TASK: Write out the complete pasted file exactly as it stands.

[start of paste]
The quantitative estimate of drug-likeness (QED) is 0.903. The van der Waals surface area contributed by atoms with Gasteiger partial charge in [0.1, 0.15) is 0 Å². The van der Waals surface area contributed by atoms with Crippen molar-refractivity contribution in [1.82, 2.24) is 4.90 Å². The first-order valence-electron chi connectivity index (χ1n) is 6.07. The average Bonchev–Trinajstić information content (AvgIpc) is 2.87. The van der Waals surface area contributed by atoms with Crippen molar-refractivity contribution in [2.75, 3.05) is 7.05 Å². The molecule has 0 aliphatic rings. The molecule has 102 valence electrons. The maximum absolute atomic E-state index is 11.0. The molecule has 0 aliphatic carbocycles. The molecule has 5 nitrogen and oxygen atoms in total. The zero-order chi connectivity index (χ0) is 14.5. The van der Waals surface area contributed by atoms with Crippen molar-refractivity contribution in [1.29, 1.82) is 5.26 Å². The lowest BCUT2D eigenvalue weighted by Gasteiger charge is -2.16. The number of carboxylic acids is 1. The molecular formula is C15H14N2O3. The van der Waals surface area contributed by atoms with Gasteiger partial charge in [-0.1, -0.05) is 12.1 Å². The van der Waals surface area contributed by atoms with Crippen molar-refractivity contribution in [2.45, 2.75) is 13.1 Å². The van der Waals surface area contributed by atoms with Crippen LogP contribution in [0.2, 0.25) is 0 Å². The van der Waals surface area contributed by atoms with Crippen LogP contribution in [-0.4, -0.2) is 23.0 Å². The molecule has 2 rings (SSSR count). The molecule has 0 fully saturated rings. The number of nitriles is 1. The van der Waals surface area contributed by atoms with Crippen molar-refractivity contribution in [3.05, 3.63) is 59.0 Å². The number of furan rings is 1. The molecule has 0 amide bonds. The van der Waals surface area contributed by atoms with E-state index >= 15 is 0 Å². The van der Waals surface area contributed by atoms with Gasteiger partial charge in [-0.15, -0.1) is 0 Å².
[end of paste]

The quantitative estimate of drug-likeness (QED) is 0.903. The van der Waals surface area contributed by atoms with Gasteiger partial charge in [0.1, 0.15) is 0 Å². The van der Waals surface area contributed by atoms with Crippen molar-refractivity contribution in [1.82, 2.24) is 4.90 Å². The first-order valence-electron chi connectivity index (χ1n) is 6.07. The average Bonchev–Trinajstić information content (AvgIpc) is 2.87. The van der Waals surface area contributed by atoms with Crippen molar-refractivity contribution in [2.75, 3.05) is 7.05 Å². The molecule has 0 aliphatic rings. The molecule has 102 valence electrons. The maximum absolute atomic E-state index is 11.0. The molecule has 0 aliphatic carbocycles. The molecule has 5 nitrogen and oxygen atoms in total. The zero-order chi connectivity index (χ0) is 14.5. The van der Waals surface area contributed by atoms with Crippen molar-refractivity contribution in [1.29, 1.82) is 5.26 Å². The lowest BCUT2D eigenvalue weighted by Gasteiger charge is -2.16. The number of carboxylic acids is 1. The molecular formula is C15H14N2O3. The van der Waals surface area contributed by atoms with Gasteiger partial charge in [-0.1, -0.05) is 12.1 Å². The van der Waals surface area contributed by atoms with Crippen molar-refractivity contribution in [2.45, 2.75) is 13.1 Å². The van der Waals surface area contributed by atoms with Crippen LogP contribution in [0.2, 0.25) is 0 Å². The van der Waals surface area contributed by atoms with Crippen LogP contribution in [-0.4, -0.2) is 23.0 Å². The molecule has 2 rings (SSSR count). The molecule has 0 fully saturated rings. The number of nitriles is 1. The van der Waals surface area contributed by atoms with Crippen molar-refractivity contribution in [3.05, 3.63) is 59.0 Å². The number of furan rings is 1. The molecule has 0 amide bonds. The van der Waals surface area contributed by atoms with E-state index >= 15 is 0 Å². The van der Waals surface area contributed by atoms with Gasteiger partial charge in [-0.15, -0.1) is 0 Å².